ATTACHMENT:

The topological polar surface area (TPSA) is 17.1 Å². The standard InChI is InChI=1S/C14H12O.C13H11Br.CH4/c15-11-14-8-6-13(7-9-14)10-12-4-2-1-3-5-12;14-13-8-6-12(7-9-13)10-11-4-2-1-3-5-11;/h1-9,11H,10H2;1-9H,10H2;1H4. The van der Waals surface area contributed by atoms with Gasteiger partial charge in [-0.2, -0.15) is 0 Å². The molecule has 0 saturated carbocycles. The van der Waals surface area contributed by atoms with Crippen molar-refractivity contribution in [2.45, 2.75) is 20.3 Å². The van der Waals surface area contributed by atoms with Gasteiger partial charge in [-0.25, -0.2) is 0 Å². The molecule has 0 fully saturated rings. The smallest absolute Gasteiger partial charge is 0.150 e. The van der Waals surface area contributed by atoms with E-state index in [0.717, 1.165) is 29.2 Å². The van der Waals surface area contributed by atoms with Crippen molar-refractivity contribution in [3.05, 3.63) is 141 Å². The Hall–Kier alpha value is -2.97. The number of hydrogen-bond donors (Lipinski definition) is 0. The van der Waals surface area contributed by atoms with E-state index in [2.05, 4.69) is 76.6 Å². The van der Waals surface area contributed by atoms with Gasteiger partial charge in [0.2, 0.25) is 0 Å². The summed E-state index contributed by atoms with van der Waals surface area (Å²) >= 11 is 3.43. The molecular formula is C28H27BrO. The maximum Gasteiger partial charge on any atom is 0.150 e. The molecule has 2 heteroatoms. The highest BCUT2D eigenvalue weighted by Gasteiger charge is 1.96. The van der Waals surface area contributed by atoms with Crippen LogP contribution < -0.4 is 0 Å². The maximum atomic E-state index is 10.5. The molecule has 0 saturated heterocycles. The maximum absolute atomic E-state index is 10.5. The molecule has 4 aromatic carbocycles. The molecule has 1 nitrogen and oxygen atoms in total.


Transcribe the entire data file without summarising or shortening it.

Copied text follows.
The topological polar surface area (TPSA) is 17.1 Å². The standard InChI is InChI=1S/C14H12O.C13H11Br.CH4/c15-11-14-8-6-13(7-9-14)10-12-4-2-1-3-5-12;14-13-8-6-12(7-9-13)10-11-4-2-1-3-5-11;/h1-9,11H,10H2;1-9H,10H2;1H4. The van der Waals surface area contributed by atoms with Gasteiger partial charge in [-0.2, -0.15) is 0 Å². The molecule has 0 saturated carbocycles. The van der Waals surface area contributed by atoms with Crippen molar-refractivity contribution in [2.45, 2.75) is 20.3 Å². The van der Waals surface area contributed by atoms with Gasteiger partial charge in [-0.25, -0.2) is 0 Å². The molecule has 0 fully saturated rings. The smallest absolute Gasteiger partial charge is 0.150 e. The van der Waals surface area contributed by atoms with E-state index in [0.717, 1.165) is 29.2 Å². The van der Waals surface area contributed by atoms with Crippen molar-refractivity contribution in [3.05, 3.63) is 141 Å². The Hall–Kier alpha value is -2.97. The number of hydrogen-bond donors (Lipinski definition) is 0. The van der Waals surface area contributed by atoms with E-state index in [2.05, 4.69) is 76.6 Å². The van der Waals surface area contributed by atoms with Gasteiger partial charge in [0.2, 0.25) is 0 Å². The summed E-state index contributed by atoms with van der Waals surface area (Å²) >= 11 is 3.43. The molecular formula is C28H27BrO. The maximum Gasteiger partial charge on any atom is 0.150 e. The molecule has 2 heteroatoms. The highest BCUT2D eigenvalue weighted by Gasteiger charge is 1.96. The van der Waals surface area contributed by atoms with Crippen LogP contribution < -0.4 is 0 Å². The maximum atomic E-state index is 10.5. The molecule has 0 saturated heterocycles. The maximum absolute atomic E-state index is 10.5. The molecule has 4 aromatic carbocycles. The molecule has 1 nitrogen and oxygen atoms in total.